June 13, 2024
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PhD graduate uses systems engineering principles to improve healthcare

Nazila Bazrafshan, PhD ’24, says Watson College was 'perfect fit' for her career goals

Nazila Bazrafshan, PhD ’24, is working on process improvement for Cooper University Healthcare. Nazila Bazrafshan, PhD ’24, is working on process improvement for Cooper University Healthcare.
Nazila Bazrafshan, PhD ’24, is working on process improvement for Cooper University Healthcare. Image Credit: Provided.

Growing up in Iran, Nazila Bazrafshan, PhD ’24, had long planned to further her education in one of the best universities in the U.S. When she learned about Binghamton University’s industrial and systems engineering program, she knew she found the perfect fit.

“The very first day that I arrived in the U.S. was a dream come true. I was filled with pure excitement as I embarked on this new journey, far from any hint of fear,” she said. “I had achieved what I had worked so hard for, and I was incredibly passionate to begin the program.”

Bazrafshan earned her industrial engineering bachelor’s and master’s degrees in her home country, then found the next step in her journey at the Thomas J. Watson College of Engineering and Applied Science’s Department of Systems Science and Industrial Engineering.

The Watson Institute for Systems Excellence (WISE) appealed to her because of its unique partnerships between academia and industry that place students into industry settings to research real-world problems. She was especially drawn to the healthcare field, and WISE has fostered relationships with hospitals and the healthcare industry for more than 20 years.

At the beginning of her third semester, she began working as a graduate research associate at WISE within Cooper University Healthcare in New Jersey, and she later was offered a full-time position and continued to work there as an operational excellence specialist while continuing to pursue her degree.

“I can’t emphasize enough how instrumental the WISE program has been in preparing me for my career and contributing to my professional growth,” Bazrafshan said. “While pursuing my PhD program, I had the opportunity to work on real-life projects, which have been implemented and utilized at Cooper University Health.”

Her research interests include the application of operations research and machine learning in healthcare. Her prior studies involved chemotherapy treatment planning and designing clinical trials, and her PhD dissertation focuses on the optimization of outpatient chemotherapy appointment scheduling templates in infusion centers.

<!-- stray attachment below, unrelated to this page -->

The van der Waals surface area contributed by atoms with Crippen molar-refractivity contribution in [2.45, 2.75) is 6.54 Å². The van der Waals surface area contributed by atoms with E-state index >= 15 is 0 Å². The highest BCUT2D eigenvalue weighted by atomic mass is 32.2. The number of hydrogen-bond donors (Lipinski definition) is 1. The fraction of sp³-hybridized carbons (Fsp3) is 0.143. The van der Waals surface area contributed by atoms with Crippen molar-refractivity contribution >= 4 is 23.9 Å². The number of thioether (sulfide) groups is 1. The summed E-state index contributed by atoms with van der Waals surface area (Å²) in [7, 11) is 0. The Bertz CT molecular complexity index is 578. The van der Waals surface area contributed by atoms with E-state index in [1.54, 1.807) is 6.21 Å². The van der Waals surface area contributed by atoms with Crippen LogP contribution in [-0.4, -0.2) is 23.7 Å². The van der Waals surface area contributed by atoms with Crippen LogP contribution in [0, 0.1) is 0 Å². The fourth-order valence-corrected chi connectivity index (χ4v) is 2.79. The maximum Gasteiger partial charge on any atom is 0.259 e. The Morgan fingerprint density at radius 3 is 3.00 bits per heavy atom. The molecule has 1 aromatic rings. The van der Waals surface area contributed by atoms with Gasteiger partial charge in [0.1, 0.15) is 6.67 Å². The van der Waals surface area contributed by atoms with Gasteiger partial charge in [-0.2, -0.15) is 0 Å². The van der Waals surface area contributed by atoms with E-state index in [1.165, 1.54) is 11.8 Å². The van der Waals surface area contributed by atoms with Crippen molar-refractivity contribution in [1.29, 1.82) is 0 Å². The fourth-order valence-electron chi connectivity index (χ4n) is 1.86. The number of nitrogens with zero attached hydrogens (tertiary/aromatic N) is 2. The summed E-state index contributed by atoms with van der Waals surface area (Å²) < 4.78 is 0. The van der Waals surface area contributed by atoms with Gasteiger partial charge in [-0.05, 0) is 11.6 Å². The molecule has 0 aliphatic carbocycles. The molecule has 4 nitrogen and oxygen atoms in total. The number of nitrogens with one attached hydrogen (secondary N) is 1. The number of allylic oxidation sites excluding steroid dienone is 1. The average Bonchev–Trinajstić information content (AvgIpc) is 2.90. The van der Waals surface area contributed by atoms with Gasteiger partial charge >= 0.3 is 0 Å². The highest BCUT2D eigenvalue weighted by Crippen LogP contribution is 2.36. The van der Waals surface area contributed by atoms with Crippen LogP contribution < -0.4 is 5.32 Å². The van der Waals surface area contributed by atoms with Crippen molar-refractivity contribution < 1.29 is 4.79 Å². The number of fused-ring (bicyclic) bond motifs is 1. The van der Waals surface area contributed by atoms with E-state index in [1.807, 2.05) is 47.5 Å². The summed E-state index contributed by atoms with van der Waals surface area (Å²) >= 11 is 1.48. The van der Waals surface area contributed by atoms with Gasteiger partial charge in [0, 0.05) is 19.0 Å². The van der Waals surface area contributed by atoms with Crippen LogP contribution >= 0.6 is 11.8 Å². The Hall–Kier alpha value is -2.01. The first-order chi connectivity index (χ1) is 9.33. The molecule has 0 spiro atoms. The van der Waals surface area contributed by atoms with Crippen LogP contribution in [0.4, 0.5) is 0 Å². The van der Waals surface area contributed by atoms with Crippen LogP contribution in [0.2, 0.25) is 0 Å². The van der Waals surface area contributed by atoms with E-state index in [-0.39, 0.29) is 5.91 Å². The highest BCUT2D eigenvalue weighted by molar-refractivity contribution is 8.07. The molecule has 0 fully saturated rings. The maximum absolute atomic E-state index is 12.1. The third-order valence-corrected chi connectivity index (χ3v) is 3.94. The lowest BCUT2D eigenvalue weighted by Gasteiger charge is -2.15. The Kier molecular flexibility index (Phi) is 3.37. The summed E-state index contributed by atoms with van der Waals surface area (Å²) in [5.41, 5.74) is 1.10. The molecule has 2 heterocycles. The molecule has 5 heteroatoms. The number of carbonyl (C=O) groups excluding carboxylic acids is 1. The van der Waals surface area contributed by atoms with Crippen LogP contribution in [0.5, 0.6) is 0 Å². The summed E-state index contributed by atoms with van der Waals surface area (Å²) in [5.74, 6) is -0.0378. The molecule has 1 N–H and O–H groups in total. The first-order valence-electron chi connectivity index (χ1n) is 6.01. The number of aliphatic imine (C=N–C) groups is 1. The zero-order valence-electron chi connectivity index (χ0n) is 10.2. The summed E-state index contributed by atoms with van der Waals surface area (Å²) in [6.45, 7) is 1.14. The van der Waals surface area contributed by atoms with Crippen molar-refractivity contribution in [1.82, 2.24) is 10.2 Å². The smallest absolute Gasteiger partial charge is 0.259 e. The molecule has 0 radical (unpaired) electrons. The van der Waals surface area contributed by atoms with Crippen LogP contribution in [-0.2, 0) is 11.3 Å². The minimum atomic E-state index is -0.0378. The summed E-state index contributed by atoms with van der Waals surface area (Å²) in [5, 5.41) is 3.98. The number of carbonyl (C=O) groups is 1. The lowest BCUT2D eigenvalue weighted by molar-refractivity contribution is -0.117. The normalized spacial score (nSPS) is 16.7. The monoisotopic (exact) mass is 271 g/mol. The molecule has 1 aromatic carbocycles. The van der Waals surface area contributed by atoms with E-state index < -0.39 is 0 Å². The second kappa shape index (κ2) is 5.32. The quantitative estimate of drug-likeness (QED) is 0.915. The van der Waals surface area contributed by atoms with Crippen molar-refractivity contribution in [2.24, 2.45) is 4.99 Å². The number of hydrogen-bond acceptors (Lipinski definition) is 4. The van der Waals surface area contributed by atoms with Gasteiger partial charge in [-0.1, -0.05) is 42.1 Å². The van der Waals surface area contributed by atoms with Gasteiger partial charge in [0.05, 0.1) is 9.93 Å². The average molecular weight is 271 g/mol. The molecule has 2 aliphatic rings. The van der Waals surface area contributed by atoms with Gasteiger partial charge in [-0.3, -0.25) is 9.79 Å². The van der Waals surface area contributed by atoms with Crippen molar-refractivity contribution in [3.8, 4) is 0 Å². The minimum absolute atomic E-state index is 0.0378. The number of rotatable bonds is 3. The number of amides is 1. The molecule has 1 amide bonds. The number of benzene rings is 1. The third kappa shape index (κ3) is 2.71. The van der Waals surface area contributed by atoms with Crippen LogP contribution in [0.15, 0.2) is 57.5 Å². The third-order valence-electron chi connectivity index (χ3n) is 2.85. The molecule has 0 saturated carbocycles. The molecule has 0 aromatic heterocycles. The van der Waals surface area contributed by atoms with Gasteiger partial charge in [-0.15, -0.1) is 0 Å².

To improve appointment scheduling at infusion centers — where patients get chemotherapy or other infusions — Bazrafshan developed the optimal scheduling template that accounted for uncertainty about daily demand.

“My dissertation proposed an integrated optimization and simulation framework to improve outpatient chemotherapy appointment scheduling template in an infusion center, which resulted in maximizing resource utilization and significantly reducing patient waiting times,” she said. “The findings of my research can help infusion centers to design a new scheduling template or modify the current one.”

Throughout her academic journey, Bazrafshan received summer research fellowships and the 2022–23 Krishnaswami Srihari Scholarship in Graduate Excellence, established in honor of the Watson College dean and a SUNY distinguished professor in the SSIE Department. She also won a Graduate Student Excellence Award in Research from Binghamton University in 2024.

She has presented at numerous conferences and seminars, and she has contributed as a peer reviewer for two conferences. Her research contributions include a book chapter, three peer-reviewed journal articles and four peer-reviewed conference papers. She has two manuscripts under review, with six more in preparation.

Professor Sarah Lam, the SSIE Department’s graduate director, served as Bazrafshan’s PhD advisor. She has nothing but praise for Bazrafshan’s research and dedication.

“Nazila is one of the best students that I’ve worked with — very intelligent and very disciplined,” Lam said. “She has grown tremendously from when she started the graduate program.”

During the COVID-19 lockdown, Bazrafshan appreciated the support she received from Watson College and the SSIE Department — not just academically, but on a more fundamental level. She loved the “listening hours” that the SSIE Department held with students, staff and faculty via Zoom, offering informal opportunities.

“The listening hours really touched my heart,” she said. “It was during the summer at the beginning of the COVID pandemic, so everything was down. We stayed connected, sharing thoughts and spending time together chatting and laughing— that was a memorable time.”

The Zoom hangouts also gave Bazrafshan a chance to share her work as an artist. Among the paintings she created was one of SSIE Department Chair and Distinguished Professor Mohammad T. Khasawneh, which she recorded as she did it and sped it up as a cool video showing how it all came together.

“Nazila is an incredibly well-rounded individual, offering both hard technical and soft skill sets,” said Khasawneh, who is also the WISE director. “She brings a distinct aesthetic sensibility to all projects, and it’s probably not surprising that she is also a gifted artist. We are glad that Nazila found a place where she didn’t have to ‘fit in a box’ and could explore and expand all of her gifts and talents.”

Bazrafshan added: “Life is art, and art is life. No matter what we’re doing, in one way or another, everyone at some point is attracted to art.”